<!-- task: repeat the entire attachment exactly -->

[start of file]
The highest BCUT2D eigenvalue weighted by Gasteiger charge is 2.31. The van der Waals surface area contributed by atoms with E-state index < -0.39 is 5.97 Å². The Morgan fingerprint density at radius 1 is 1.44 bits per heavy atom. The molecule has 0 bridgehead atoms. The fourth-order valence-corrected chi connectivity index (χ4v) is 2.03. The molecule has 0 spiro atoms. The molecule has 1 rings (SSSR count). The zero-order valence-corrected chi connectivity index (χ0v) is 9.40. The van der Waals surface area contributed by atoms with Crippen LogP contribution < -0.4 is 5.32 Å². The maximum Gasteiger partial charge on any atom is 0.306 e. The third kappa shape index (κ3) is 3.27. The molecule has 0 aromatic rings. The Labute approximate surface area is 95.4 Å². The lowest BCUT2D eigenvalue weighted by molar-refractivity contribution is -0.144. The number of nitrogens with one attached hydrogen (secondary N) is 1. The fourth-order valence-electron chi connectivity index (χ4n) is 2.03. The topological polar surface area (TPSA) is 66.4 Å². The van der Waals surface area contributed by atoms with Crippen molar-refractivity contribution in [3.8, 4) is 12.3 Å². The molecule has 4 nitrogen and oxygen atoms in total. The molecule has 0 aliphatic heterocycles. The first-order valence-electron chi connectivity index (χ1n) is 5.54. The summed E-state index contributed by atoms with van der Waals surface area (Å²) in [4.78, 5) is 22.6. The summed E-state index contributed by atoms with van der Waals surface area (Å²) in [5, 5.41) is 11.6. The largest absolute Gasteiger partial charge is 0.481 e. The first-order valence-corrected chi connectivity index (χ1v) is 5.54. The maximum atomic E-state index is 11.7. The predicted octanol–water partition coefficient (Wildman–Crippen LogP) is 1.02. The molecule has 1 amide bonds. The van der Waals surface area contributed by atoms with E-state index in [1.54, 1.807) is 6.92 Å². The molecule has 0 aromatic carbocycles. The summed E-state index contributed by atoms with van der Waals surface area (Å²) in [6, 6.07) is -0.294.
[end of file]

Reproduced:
The highest BCUT2D eigenvalue weighted by Gasteiger charge is 2.31. The van der Waals surface area contributed by atoms with E-state index < -0.39 is 5.97 Å². The Morgan fingerprint density at radius 1 is 1.44 bits per heavy atom. The molecule has 0 bridgehead atoms. The fourth-order valence-corrected chi connectivity index (χ4v) is 2.03. The molecule has 0 spiro atoms. The molecule has 1 rings (SSSR count). The zero-order valence-corrected chi connectivity index (χ0v) is 9.40. The van der Waals surface area contributed by atoms with Crippen LogP contribution < -0.4 is 5.32 Å². The maximum Gasteiger partial charge on any atom is 0.306 e. The third kappa shape index (κ3) is 3.27. The molecule has 0 aromatic rings. The Labute approximate surface area is 95.4 Å². The lowest BCUT2D eigenvalue weighted by molar-refractivity contribution is -0.144. The number of nitrogens with one attached hydrogen (secondary N) is 1. The fourth-order valence-electron chi connectivity index (χ4n) is 2.03. The topological polar surface area (TPSA) is 66.4 Å². The van der Waals surface area contributed by atoms with Crippen molar-refractivity contribution in [3.8, 4) is 12.3 Å². The molecule has 4 nitrogen and oxygen atoms in total. The molecule has 0 aliphatic heterocycles. The first-order valence-electron chi connectivity index (χ1n) is 5.54. The summed E-state index contributed by atoms with van der Waals surface area (Å²) in [4.78, 5) is 22.6. The summed E-state index contributed by atoms with van der Waals surface area (Å²) in [5, 5.41) is 11.6. The largest absolute Gasteiger partial charge is 0.481 e. The first-order valence-corrected chi connectivity index (χ1v) is 5.54. The maximum atomic E-state index is 11.7. The predicted octanol–water partition coefficient (Wildman–Crippen LogP) is 1.02. The molecule has 1 amide bonds. The van der Waals surface area contributed by atoms with E-state index in [1.54, 1.807) is 6.92 Å². The molecule has 0 aromatic carbocycles. The summed E-state index contributed by atoms with van der Waals surface area (Å²) in [6, 6.07) is -0.294.